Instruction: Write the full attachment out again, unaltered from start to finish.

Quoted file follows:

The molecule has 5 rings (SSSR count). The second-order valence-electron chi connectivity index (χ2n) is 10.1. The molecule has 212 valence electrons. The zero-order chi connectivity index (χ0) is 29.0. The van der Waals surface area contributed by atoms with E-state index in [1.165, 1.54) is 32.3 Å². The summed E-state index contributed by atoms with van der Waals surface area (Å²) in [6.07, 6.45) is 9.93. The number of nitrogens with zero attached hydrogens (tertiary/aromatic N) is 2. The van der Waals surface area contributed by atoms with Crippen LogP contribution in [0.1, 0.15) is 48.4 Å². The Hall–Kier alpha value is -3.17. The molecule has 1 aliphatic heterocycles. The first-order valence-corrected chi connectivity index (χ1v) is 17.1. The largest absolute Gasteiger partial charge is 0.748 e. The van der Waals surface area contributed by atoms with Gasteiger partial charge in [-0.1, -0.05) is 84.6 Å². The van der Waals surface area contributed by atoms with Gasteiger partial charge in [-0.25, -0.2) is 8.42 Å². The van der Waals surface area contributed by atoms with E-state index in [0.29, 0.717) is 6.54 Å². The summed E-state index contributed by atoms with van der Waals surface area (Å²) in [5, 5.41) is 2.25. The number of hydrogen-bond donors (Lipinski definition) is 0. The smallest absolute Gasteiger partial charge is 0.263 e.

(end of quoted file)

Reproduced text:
The molecule has 5 rings (SSSR count). The second-order valence-electron chi connectivity index (χ2n) is 10.1. The molecule has 212 valence electrons. The zero-order chi connectivity index (χ0) is 29.0. The van der Waals surface area contributed by atoms with E-state index in [1.165, 1.54) is 32.3 Å². The summed E-state index contributed by atoms with van der Waals surface area (Å²) in [6.07, 6.45) is 9.93. The number of nitrogens with zero attached hydrogens (tertiary/aromatic N) is 2. The van der Waals surface area contributed by atoms with Crippen LogP contribution in [0.1, 0.15) is 48.4 Å². The Hall–Kier alpha value is -3.17. The molecule has 1 aliphatic heterocycles. The first-order valence-corrected chi connectivity index (χ1v) is 17.1. The largest absolute Gasteiger partial charge is 0.748 e. The van der Waals surface area contributed by atoms with Gasteiger partial charge in [-0.1, -0.05) is 84.6 Å². The van der Waals surface area contributed by atoms with Gasteiger partial charge in [-0.25, -0.2) is 8.42 Å². The van der Waals surface area contributed by atoms with E-state index in [0.29, 0.717) is 6.54 Å². The summed E-state index contributed by atoms with van der Waals surface area (Å²) in [5, 5.41) is 2.25. The number of hydrogen-bond donors (Lipinski definition) is 0. The smallest absolute Gasteiger partial charge is 0.263 e.